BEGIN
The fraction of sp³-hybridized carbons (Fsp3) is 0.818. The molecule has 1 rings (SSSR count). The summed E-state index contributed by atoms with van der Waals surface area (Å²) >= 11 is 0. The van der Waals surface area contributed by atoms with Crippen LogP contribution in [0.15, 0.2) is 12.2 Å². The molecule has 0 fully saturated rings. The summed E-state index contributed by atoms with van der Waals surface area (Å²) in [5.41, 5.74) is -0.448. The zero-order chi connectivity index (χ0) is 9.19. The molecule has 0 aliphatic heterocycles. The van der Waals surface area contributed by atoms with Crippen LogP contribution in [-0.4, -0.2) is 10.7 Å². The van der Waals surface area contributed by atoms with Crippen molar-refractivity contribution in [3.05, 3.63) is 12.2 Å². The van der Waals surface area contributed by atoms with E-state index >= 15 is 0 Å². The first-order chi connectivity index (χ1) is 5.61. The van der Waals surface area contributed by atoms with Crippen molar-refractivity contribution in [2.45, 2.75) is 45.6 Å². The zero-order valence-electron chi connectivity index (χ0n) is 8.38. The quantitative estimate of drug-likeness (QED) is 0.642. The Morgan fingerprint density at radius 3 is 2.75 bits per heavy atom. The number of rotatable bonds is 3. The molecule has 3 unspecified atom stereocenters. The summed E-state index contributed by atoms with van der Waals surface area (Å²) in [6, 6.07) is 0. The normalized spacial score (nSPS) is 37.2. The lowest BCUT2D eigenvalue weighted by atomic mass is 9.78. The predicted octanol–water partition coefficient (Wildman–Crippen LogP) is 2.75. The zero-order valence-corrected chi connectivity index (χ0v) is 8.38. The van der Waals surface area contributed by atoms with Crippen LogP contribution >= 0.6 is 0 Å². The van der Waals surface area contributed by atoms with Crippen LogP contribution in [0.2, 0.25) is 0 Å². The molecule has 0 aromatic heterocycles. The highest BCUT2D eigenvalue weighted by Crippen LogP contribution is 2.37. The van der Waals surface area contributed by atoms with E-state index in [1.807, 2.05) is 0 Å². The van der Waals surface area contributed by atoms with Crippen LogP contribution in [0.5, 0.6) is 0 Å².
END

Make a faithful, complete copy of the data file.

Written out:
The fraction of sp³-hybridized carbons (Fsp3) is 0.818. The molecule has 1 rings (SSSR count). The summed E-state index contributed by atoms with van der Waals surface area (Å²) >= 11 is 0. The van der Waals surface area contributed by atoms with Crippen LogP contribution in [0.15, 0.2) is 12.2 Å². The molecule has 0 fully saturated rings. The summed E-state index contributed by atoms with van der Waals surface area (Å²) in [5.41, 5.74) is -0.448. The zero-order chi connectivity index (χ0) is 9.19. The molecule has 0 aliphatic heterocycles. The van der Waals surface area contributed by atoms with Crippen LogP contribution in [-0.4, -0.2) is 10.7 Å². The van der Waals surface area contributed by atoms with Crippen molar-refractivity contribution in [3.05, 3.63) is 12.2 Å². The van der Waals surface area contributed by atoms with E-state index >= 15 is 0 Å². The first-order chi connectivity index (χ1) is 5.61. The van der Waals surface area contributed by atoms with Crippen molar-refractivity contribution in [2.45, 2.75) is 45.6 Å². The zero-order valence-electron chi connectivity index (χ0n) is 8.38. The quantitative estimate of drug-likeness (QED) is 0.642. The Morgan fingerprint density at radius 3 is 2.75 bits per heavy atom. The number of rotatable bonds is 3. The molecule has 3 unspecified atom stereocenters. The summed E-state index contributed by atoms with van der Waals surface area (Å²) in [6, 6.07) is 0. The normalized spacial score (nSPS) is 37.2. The lowest BCUT2D eigenvalue weighted by atomic mass is 9.78. The predicted octanol–water partition coefficient (Wildman–Crippen LogP) is 2.75. The zero-order valence-corrected chi connectivity index (χ0v) is 8.38. The van der Waals surface area contributed by atoms with Crippen LogP contribution >= 0.6 is 0 Å². The van der Waals surface area contributed by atoms with Crippen LogP contribution in [0.2, 0.25) is 0 Å². The molecule has 0 aromatic heterocycles. The highest BCUT2D eigenvalue weighted by Crippen LogP contribution is 2.37. The van der Waals surface area contributed by atoms with E-state index in [1.807, 2.05) is 0 Å². The van der Waals surface area contributed by atoms with Crippen LogP contribution in [0.5, 0.6) is 0 Å².